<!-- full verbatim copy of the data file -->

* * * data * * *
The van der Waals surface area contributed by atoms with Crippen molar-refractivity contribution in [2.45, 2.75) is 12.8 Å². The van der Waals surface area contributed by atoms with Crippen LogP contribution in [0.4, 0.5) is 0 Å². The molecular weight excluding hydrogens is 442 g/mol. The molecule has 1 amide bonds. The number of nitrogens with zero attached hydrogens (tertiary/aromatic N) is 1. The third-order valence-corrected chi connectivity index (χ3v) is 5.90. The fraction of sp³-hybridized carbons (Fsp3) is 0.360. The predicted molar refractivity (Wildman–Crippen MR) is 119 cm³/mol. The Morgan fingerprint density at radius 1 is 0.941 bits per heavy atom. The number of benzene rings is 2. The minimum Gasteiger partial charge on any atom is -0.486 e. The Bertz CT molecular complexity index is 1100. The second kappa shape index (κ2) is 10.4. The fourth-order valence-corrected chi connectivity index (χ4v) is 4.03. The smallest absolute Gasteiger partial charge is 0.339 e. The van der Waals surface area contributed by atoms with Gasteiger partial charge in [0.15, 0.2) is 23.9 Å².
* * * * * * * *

The van der Waals surface area contributed by atoms with Crippen molar-refractivity contribution in [2.45, 2.75) is 12.8 Å². The van der Waals surface area contributed by atoms with Crippen LogP contribution in [0.4, 0.5) is 0 Å². The molecular weight excluding hydrogens is 442 g/mol. The molecule has 1 amide bonds. The number of nitrogens with zero attached hydrogens (tertiary/aromatic N) is 1. The third-order valence-corrected chi connectivity index (χ3v) is 5.90. The fraction of sp³-hybridized carbons (Fsp3) is 0.360. The predicted molar refractivity (Wildman–Crippen MR) is 119 cm³/mol. The Morgan fingerprint density at radius 1 is 0.941 bits per heavy atom. The number of benzene rings is 2. The minimum Gasteiger partial charge on any atom is -0.486 e. The Bertz CT molecular complexity index is 1100. The second kappa shape index (κ2) is 10.4. The fourth-order valence-corrected chi connectivity index (χ4v) is 4.03. The smallest absolute Gasteiger partial charge is 0.339 e. The van der Waals surface area contributed by atoms with Gasteiger partial charge in [0.15, 0.2) is 23.9 Å².